None of us likes to think about our own death and that’s probably the reason why so few people actually have a life insurance policy.
Another reason could be that it’s the one insurance policy you won’t benefit from personally.
The truth is that if you have no dependants and no outstanding mortgage that requires you do so then you don’t actually need a policy because it is only intended to benefit those you leave behind you.
But there are many other circumstances under which you might consider one to be beneficial.
For example – if you are in a relationship or have children you might need to consider what would happen if you were to pass away unexpectedly.
The latest estimate for the cost of raising a child to the age of 21, even without private schooling, is £200,000 per child.
If you add to that any debt you may be carrying, the contribution your salary makes to the upkeep of your family and the cost of your funeral (average price now more than £4,000), you begin to get an idea of the sort of sum you should be insuring yourself for to ensure your family doesn’t suffer financially from your passing.
Then you need to decide ow much money you can afford to spend each month on a policy to protect all those things.
What type of policy?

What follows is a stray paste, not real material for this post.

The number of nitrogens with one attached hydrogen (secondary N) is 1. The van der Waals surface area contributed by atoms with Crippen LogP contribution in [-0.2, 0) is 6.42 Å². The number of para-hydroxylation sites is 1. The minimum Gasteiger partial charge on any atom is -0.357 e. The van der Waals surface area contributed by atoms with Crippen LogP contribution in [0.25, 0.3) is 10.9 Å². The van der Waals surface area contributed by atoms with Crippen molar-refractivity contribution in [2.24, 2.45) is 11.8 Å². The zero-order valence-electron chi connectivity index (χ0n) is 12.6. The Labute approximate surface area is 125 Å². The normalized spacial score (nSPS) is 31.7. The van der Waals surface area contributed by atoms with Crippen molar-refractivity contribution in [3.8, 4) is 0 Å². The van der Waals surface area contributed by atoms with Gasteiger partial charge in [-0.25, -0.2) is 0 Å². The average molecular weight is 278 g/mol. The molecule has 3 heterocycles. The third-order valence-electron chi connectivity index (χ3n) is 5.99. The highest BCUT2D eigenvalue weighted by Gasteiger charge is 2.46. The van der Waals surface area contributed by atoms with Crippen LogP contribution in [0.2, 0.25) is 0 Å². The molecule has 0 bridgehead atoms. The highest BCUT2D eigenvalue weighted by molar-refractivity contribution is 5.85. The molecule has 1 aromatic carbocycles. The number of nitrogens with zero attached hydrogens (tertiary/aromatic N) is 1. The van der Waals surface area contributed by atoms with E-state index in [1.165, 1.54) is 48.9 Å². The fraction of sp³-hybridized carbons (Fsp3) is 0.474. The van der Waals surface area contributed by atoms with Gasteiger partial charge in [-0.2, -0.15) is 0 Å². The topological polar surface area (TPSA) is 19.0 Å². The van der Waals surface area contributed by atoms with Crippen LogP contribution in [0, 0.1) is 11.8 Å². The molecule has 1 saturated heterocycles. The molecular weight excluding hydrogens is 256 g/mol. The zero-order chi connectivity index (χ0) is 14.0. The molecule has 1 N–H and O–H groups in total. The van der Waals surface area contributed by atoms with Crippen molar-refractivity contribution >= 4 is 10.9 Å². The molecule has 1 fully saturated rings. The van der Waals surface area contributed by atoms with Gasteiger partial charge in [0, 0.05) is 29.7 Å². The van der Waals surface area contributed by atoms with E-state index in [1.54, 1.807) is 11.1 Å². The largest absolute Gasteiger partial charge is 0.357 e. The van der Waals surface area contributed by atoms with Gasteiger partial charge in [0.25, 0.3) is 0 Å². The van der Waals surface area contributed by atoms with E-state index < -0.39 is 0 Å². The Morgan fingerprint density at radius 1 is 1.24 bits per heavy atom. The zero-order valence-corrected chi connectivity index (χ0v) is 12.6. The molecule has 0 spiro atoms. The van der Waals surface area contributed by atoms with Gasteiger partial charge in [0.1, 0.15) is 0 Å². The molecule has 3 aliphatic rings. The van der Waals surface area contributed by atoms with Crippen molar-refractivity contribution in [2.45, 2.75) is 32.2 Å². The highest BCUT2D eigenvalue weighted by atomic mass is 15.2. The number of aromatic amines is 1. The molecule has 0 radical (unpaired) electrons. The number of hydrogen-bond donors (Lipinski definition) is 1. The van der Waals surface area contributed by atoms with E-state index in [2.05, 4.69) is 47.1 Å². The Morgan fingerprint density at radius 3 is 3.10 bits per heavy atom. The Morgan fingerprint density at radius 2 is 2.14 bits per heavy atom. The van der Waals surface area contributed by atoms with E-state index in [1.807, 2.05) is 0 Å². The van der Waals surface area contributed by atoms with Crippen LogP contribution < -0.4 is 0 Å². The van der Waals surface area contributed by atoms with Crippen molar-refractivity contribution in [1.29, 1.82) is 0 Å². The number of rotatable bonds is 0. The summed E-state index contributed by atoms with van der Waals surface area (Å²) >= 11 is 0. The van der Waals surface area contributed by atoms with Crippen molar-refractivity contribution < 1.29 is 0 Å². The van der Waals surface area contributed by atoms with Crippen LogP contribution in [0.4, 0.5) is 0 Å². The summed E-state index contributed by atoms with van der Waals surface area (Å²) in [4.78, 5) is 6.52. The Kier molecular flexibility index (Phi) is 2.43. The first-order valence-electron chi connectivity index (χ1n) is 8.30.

There are several types of life insurance, each with a specific purpose in mind.
The two main ones are level term and decreasing term. With level term your premiums remain the same throughout the life of the policy and will pay an agreed lump sum on your death.
With a decreasing term policy, the monthly premium and the amount payable on death both reduce with time. This sort of policy is ideal for ensuring your mortgage would be paid off if anything happened to you, reducing down at the same rate as your outstanding loan.
If you have a partner you might consider a joint life policy which would pay out on the first death. The payout would be made to the survivor, but they would then be left without life insurance.
One difficulty with such policies is that if the relationship breaks down it can be difficult to transform joint cover into single cover.
This type of policy is specially designed for those later in life and could simply be enough to cover your funeral expenses though you could opt for a larger lump sum payout to leave your dependants a small nest egg.
Also called ‘whole of life’, such policies pay out the agreed lump sum at whatever age you die. However, if you live to a ripe old age you might well pay more in premiums than your dependants will you receive once you pass away.
“There are several types of life insurance, each with a specific purpose in mind.”